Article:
Friday, January 8, 2010
Years ago when I was fresh out of school with my fancy new Early Childhood Education I landed a great paying job in a small center. I remember being very excited about putting all my hard earned education into practice.
Here is the story I love to tell new teachers. One of my jobs at my first center was getting the kids off the daycare van. The driver was also an daycare owner who drove the van for our center as well as her own center. She would pull up and blow her horn. I'd stand outside and mark off each child that got off the van. One day she comes back to our center with two of our children. Apparently, these two fell asleep that morning and never got off the van! Although she never confronted me she made sure she told my director how upset she was with me and all the things that could have went wrong had she not found those kids. Oh my...I was mortified. I left work that day and sat shamefully in my professors office to sob and tell her all the horrible details. She listened carefully and handed me tissues between my sobs. After I was done she calmly asked where was my copy of the Department of Children and Families Rules and Regulations. I told her it was in my bag at home. She handed me another copy and told me, "This is like your bible, I want you to know it inside and out." "If you plan on keeping this job, you do not compromise!" Her instructions were for me to get on the van and check every seat and on the floor, check off each student, sign my name and have the driver to sign as well.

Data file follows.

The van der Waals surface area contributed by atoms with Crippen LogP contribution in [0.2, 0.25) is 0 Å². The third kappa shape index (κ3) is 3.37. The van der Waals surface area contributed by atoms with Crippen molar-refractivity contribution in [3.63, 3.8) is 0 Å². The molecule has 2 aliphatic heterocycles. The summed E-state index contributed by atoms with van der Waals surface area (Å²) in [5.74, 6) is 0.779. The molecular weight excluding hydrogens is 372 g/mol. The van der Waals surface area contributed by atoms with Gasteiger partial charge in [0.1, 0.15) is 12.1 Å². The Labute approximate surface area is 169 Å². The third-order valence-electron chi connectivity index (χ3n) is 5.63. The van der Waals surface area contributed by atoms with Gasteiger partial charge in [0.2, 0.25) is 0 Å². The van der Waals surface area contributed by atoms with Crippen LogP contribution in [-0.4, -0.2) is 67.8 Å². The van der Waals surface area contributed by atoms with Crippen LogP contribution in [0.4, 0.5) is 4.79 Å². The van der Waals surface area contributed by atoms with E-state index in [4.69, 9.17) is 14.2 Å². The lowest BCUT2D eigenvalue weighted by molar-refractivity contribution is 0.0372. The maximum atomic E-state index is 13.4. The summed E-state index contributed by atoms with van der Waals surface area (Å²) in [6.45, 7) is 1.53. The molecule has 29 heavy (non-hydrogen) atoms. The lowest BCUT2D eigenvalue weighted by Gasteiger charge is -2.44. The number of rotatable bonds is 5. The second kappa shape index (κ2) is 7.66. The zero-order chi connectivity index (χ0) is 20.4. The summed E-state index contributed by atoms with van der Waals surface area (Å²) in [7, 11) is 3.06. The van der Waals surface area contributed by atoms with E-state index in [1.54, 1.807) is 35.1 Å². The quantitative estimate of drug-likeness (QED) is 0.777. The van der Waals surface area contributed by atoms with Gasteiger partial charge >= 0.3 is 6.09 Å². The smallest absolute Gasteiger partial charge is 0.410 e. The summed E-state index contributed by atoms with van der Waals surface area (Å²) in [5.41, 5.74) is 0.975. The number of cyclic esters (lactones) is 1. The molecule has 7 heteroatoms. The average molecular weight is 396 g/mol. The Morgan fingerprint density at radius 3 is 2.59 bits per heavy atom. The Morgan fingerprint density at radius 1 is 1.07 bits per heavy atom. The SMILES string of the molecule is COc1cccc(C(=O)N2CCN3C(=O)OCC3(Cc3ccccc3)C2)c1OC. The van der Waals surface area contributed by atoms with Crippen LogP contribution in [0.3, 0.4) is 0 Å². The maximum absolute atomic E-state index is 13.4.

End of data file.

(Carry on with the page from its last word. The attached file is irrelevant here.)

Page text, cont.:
Oh with my new found focus I was even sharper than before! The driver of the van would be so annoyed each morning when I climbed aboard with my clip board walking to the back of the van working my way to the front. The taps of her foot, the rolls of her eyes, the long sighs, or the impatient tapping on the steering wheel NEVER bothered me as much as leaving those kids on her van.
Years later, I STILL DO NOT compromise. I recently scolded a teacher regarding safety issues and she was very upset with me since "I'm not the boss". What I did tell her was that I like to buy my own silver bracelets. I'd rather NOT get free ones because she chooses to compromise, I'd rather care enough to confront.
Monday, January 4, 2010
"Eeww, I don't like that!" "Teacher, I'm full!", "But...I'm all done!" This is just a few of my favorite lunchtime conversations. Oh the list goes on and on. I have a kid in my class that eats next to nothing each day. However, I'll sit next to him with my lunch and wouldn't you know it...there's always something in my lunch that pleasing to his hungry eyes. Of course being in the field a while I have my suspicions about why he eats so little. I know the "food fight" will only lead to frustration and aggravation at what's supposed to be a pleasant time of day. So each day I sit next to him, we chat about our day, we look into each other lunch boxes, we chat about our food, he even asked for my corn on the cob today. I said no sweetly with a smile and directed him back to his own lunch. He was unhappy and he let me know it by mumbling something under his breathe.
Yes, even at lunch I am busy teaching. I am teaching my little friend that there are lots of different foods to choose from. I am teaching that eating is not a battle and food is enjoyable. I am teaching he has the right to refuse to eat but regardless of whether he chooses to eat or not our day must go on. And some day soon I'll pull enough food out of my lunchbox for the both of us. And without him even realizing what has happened, he'll have had a pleasant eating experience. He'll have tried something new. He'll have realized he lived to tell about it (good or bad) and quite possibly will take that joy home with him. Until that day, I'll sit next to him and enjoy his company and refuse to take part in a "food fight".